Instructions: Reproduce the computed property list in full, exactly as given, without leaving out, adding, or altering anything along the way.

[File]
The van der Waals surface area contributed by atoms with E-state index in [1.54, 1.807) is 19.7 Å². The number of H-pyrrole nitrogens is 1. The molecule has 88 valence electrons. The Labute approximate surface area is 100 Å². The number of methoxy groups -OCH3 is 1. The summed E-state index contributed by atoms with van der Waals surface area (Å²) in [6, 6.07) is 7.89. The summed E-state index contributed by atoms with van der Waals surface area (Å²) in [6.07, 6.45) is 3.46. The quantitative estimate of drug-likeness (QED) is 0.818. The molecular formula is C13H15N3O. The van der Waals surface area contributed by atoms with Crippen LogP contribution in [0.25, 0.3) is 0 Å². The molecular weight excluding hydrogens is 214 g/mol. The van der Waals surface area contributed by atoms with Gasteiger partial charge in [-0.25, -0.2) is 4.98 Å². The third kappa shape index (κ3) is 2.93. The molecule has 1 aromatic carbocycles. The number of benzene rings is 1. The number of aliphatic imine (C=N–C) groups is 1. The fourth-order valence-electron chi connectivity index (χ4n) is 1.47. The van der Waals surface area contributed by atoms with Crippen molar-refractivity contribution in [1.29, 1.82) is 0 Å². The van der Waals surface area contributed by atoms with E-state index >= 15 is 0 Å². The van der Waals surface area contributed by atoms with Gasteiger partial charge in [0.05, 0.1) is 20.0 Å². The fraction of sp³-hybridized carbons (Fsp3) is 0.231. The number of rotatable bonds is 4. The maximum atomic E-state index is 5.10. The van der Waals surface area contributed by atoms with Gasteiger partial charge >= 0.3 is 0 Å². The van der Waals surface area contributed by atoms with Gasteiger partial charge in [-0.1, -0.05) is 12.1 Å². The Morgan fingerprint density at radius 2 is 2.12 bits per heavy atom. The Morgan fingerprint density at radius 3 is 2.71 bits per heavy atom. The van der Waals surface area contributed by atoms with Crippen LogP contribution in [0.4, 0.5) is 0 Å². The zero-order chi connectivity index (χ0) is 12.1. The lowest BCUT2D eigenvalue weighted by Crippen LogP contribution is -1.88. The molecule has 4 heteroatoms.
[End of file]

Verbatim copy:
The van der Waals surface area contributed by atoms with E-state index in [1.54, 1.807) is 19.7 Å². The number of H-pyrrole nitrogens is 1. The molecule has 88 valence electrons. The Labute approximate surface area is 100 Å². The number of methoxy groups -OCH3 is 1. The summed E-state index contributed by atoms with van der Waals surface area (Å²) in [6, 6.07) is 7.89. The summed E-state index contributed by atoms with van der Waals surface area (Å²) in [6.07, 6.45) is 3.46. The quantitative estimate of drug-likeness (QED) is 0.818. The molecular formula is C13H15N3O. The van der Waals surface area contributed by atoms with Crippen LogP contribution in [0.25, 0.3) is 0 Å². The molecular weight excluding hydrogens is 214 g/mol. The van der Waals surface area contributed by atoms with Gasteiger partial charge in [-0.25, -0.2) is 4.98 Å². The third kappa shape index (κ3) is 2.93. The molecule has 1 aromatic carbocycles. The number of benzene rings is 1. The number of aliphatic imine (C=N–C) groups is 1. The fourth-order valence-electron chi connectivity index (χ4n) is 1.47. The van der Waals surface area contributed by atoms with Crippen molar-refractivity contribution in [1.29, 1.82) is 0 Å². The van der Waals surface area contributed by atoms with E-state index >= 15 is 0 Å². The van der Waals surface area contributed by atoms with Gasteiger partial charge in [0.05, 0.1) is 20.0 Å². The fraction of sp³-hybridized carbons (Fsp3) is 0.231. The number of rotatable bonds is 4. The maximum atomic E-state index is 5.10. The van der Waals surface area contributed by atoms with Gasteiger partial charge >= 0.3 is 0 Å². The van der Waals surface area contributed by atoms with Gasteiger partial charge in [-0.1, -0.05) is 12.1 Å². The Morgan fingerprint density at radius 2 is 2.12 bits per heavy atom. The Morgan fingerprint density at radius 3 is 2.71 bits per heavy atom. The van der Waals surface area contributed by atoms with Crippen LogP contribution in [0.4, 0.5) is 0 Å². The zero-order chi connectivity index (χ0) is 12.1. The lowest BCUT2D eigenvalue weighted by Crippen LogP contribution is -1.88. The molecule has 4 heteroatoms.